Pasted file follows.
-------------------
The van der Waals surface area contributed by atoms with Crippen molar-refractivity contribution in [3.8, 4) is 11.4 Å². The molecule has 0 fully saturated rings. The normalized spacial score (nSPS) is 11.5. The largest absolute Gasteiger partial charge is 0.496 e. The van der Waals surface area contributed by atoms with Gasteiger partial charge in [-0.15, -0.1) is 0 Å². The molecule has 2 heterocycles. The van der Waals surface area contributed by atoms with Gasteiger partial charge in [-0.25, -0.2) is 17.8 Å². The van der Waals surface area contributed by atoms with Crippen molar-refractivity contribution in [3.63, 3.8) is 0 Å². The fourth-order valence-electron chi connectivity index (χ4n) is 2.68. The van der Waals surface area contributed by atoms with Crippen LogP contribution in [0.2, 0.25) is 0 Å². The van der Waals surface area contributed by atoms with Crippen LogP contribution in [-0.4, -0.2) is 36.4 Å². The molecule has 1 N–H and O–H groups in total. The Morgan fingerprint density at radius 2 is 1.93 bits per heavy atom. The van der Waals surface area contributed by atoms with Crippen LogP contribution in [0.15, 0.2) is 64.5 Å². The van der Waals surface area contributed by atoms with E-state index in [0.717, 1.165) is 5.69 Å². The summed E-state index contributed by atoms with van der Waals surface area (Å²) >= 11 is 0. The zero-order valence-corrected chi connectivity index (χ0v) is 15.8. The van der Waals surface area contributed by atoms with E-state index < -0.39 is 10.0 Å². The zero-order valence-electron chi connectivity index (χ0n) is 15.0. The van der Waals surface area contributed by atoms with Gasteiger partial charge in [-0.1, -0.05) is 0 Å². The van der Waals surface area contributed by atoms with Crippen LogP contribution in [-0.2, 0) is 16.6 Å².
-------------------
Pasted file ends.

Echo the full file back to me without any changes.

The van der Waals surface area contributed by atoms with Crippen molar-refractivity contribution in [3.8, 4) is 11.4 Å². The molecule has 0 fully saturated rings. The normalized spacial score (nSPS) is 11.5. The largest absolute Gasteiger partial charge is 0.496 e. The van der Waals surface area contributed by atoms with Gasteiger partial charge in [-0.15, -0.1) is 0 Å². The molecule has 2 heterocycles. The van der Waals surface area contributed by atoms with Gasteiger partial charge in [-0.25, -0.2) is 17.8 Å². The van der Waals surface area contributed by atoms with Crippen molar-refractivity contribution in [3.63, 3.8) is 0 Å². The fourth-order valence-electron chi connectivity index (χ4n) is 2.68. The van der Waals surface area contributed by atoms with Crippen LogP contribution in [0.2, 0.25) is 0 Å². The van der Waals surface area contributed by atoms with Crippen LogP contribution in [-0.4, -0.2) is 36.4 Å². The molecule has 1 N–H and O–H groups in total. The Morgan fingerprint density at radius 2 is 1.93 bits per heavy atom. The van der Waals surface area contributed by atoms with Crippen LogP contribution in [0.15, 0.2) is 64.5 Å². The van der Waals surface area contributed by atoms with E-state index in [0.717, 1.165) is 5.69 Å². The summed E-state index contributed by atoms with van der Waals surface area (Å²) >= 11 is 0. The zero-order valence-corrected chi connectivity index (χ0v) is 15.8. The van der Waals surface area contributed by atoms with E-state index < -0.39 is 10.0 Å². The zero-order valence-electron chi connectivity index (χ0n) is 15.0. The van der Waals surface area contributed by atoms with Gasteiger partial charge in [-0.1, -0.05) is 0 Å². The van der Waals surface area contributed by atoms with Crippen LogP contribution in [-0.2, 0) is 16.6 Å².